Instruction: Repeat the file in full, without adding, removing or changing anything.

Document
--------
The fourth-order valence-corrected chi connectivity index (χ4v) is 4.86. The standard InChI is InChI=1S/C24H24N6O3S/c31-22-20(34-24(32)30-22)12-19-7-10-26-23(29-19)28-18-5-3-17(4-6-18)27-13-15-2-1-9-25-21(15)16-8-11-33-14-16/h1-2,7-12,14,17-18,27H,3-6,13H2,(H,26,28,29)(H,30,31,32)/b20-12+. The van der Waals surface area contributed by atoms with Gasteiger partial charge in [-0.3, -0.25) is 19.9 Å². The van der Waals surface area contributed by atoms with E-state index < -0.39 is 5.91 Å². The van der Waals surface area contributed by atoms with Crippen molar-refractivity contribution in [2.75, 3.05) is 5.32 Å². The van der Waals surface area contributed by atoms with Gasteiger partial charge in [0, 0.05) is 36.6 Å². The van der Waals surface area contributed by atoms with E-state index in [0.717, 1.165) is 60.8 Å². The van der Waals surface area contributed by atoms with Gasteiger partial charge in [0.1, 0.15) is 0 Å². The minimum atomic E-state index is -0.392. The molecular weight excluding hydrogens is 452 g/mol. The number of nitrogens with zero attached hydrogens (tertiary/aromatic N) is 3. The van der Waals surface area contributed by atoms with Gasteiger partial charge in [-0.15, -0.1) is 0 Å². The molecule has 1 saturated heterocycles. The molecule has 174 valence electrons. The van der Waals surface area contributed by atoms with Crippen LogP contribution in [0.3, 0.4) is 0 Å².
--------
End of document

The fourth-order valence-corrected chi connectivity index (χ4v) is 4.86. The standard InChI is InChI=1S/C24H24N6O3S/c31-22-20(34-24(32)30-22)12-19-7-10-26-23(29-19)28-18-5-3-17(4-6-18)27-13-15-2-1-9-25-21(15)16-8-11-33-14-16/h1-2,7-12,14,17-18,27H,3-6,13H2,(H,26,28,29)(H,30,31,32)/b20-12+. The van der Waals surface area contributed by atoms with Gasteiger partial charge in [-0.3, -0.25) is 19.9 Å². The van der Waals surface area contributed by atoms with E-state index < -0.39 is 5.91 Å². The van der Waals surface area contributed by atoms with Crippen molar-refractivity contribution in [2.75, 3.05) is 5.32 Å². The van der Waals surface area contributed by atoms with Gasteiger partial charge in [0, 0.05) is 36.6 Å². The van der Waals surface area contributed by atoms with E-state index in [0.717, 1.165) is 60.8 Å². The van der Waals surface area contributed by atoms with Gasteiger partial charge in [0.1, 0.15) is 0 Å². The minimum atomic E-state index is -0.392. The molecular weight excluding hydrogens is 452 g/mol. The number of nitrogens with zero attached hydrogens (tertiary/aromatic N) is 3. The van der Waals surface area contributed by atoms with Gasteiger partial charge in [-0.15, -0.1) is 0 Å². The molecule has 1 saturated heterocycles. The molecule has 174 valence electrons. The van der Waals surface area contributed by atoms with Crippen LogP contribution in [0.3, 0.4) is 0 Å².